A method for measuring verb similarity for two closely related languages with application to Zulu and Xhosa





There are limited computational resources for Nguni languages and when improving availability for one of the languages, bootstrapping from a related language’s resources may be a cost-saving approach. This requires the ability to quantify similarity between any two closely related languages so as to make informed decisions, of which it is unclear how to measure it. We devised a method for quantifying similarity by adapting four extant similar measures, and present a method of quantifying the ratio of verbs that would need phonological conditioning due to consecutive vowels. The verbs selected are those relevant for weather forecasts for Xhosa and Zulu and newly specified as computational grammar rules. The 52 Xhosa and 49 Zulu rules share 42 rules, supporting informal impressions of their similarity. The morphosyntactic similarity reached 59.5% overall on the adapted Driver-Kroeber metric, with past tense rules only at 99.5%. This similarity score is a result of the variation in terminals mainly for the prefix of the verb.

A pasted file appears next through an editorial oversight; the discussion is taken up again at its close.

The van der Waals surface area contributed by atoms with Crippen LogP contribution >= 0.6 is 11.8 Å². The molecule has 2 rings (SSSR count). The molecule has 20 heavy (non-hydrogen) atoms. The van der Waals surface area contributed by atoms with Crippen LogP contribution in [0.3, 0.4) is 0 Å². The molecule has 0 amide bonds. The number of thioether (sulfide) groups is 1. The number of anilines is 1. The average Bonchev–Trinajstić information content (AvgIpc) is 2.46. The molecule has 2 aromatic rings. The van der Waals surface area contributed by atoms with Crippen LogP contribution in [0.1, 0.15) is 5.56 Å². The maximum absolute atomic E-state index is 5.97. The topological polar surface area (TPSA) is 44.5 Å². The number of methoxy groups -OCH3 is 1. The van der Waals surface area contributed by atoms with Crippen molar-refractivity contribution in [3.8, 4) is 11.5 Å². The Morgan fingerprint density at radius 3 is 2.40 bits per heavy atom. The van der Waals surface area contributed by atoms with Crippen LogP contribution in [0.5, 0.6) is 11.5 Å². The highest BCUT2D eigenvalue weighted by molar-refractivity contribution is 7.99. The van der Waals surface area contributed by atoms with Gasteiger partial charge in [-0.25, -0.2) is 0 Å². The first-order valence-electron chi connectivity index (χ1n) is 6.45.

Author Biographies

Zola Mahlaza, University of Cape Town

Department of Computer Science

Catharina Maria Keet, University of Cape Town

Department of Computer Science






Research Papers (general)